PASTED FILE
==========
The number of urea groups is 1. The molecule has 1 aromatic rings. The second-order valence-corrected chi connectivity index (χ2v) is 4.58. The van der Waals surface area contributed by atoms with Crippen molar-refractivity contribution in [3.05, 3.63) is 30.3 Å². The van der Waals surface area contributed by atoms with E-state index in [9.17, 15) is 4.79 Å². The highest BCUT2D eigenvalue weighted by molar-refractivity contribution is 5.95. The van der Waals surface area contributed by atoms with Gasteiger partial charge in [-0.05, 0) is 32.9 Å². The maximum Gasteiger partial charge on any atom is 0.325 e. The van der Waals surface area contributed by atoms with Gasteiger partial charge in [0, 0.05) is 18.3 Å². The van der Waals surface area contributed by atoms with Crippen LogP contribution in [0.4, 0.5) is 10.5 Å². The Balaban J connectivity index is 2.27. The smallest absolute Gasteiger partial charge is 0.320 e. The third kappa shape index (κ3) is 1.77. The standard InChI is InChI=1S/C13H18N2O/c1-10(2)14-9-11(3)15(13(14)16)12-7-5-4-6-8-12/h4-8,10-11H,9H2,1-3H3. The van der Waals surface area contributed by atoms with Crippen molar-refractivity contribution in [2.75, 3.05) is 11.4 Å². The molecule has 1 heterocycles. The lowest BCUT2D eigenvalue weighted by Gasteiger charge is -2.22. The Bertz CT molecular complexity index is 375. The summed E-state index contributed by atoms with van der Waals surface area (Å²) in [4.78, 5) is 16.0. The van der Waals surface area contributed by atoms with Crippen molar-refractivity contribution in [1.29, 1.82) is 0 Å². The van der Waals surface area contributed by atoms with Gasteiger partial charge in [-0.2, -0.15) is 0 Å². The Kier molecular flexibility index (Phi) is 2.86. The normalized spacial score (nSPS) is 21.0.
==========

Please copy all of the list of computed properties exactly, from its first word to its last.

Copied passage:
The number of urea groups is 1. The molecule has 1 aromatic rings. The second-order valence-corrected chi connectivity index (χ2v) is 4.58. The van der Waals surface area contributed by atoms with Crippen molar-refractivity contribution in [3.05, 3.63) is 30.3 Å². The van der Waals surface area contributed by atoms with E-state index in [9.17, 15) is 4.79 Å². The highest BCUT2D eigenvalue weighted by molar-refractivity contribution is 5.95. The van der Waals surface area contributed by atoms with Gasteiger partial charge in [-0.05, 0) is 32.9 Å². The maximum Gasteiger partial charge on any atom is 0.325 e. The van der Waals surface area contributed by atoms with Gasteiger partial charge in [0, 0.05) is 18.3 Å². The van der Waals surface area contributed by atoms with Crippen LogP contribution in [0.4, 0.5) is 10.5 Å². The Balaban J connectivity index is 2.27. The smallest absolute Gasteiger partial charge is 0.320 e. The third kappa shape index (κ3) is 1.77. The standard InChI is InChI=1S/C13H18N2O/c1-10(2)14-9-11(3)15(13(14)16)12-7-5-4-6-8-12/h4-8,10-11H,9H2,1-3H3. The van der Waals surface area contributed by atoms with Crippen molar-refractivity contribution in [2.75, 3.05) is 11.4 Å². The molecule has 1 heterocycles. The lowest BCUT2D eigenvalue weighted by Gasteiger charge is -2.22. The Bertz CT molecular complexity index is 375. The summed E-state index contributed by atoms with van der Waals surface area (Å²) in [4.78, 5) is 16.0. The van der Waals surface area contributed by atoms with Crippen molar-refractivity contribution in [1.29, 1.82) is 0 Å². The van der Waals surface area contributed by atoms with Gasteiger partial charge in [-0.2, -0.15) is 0 Å². The Kier molecular flexibility index (Phi) is 2.86. The normalized spacial score (nSPS) is 21.0.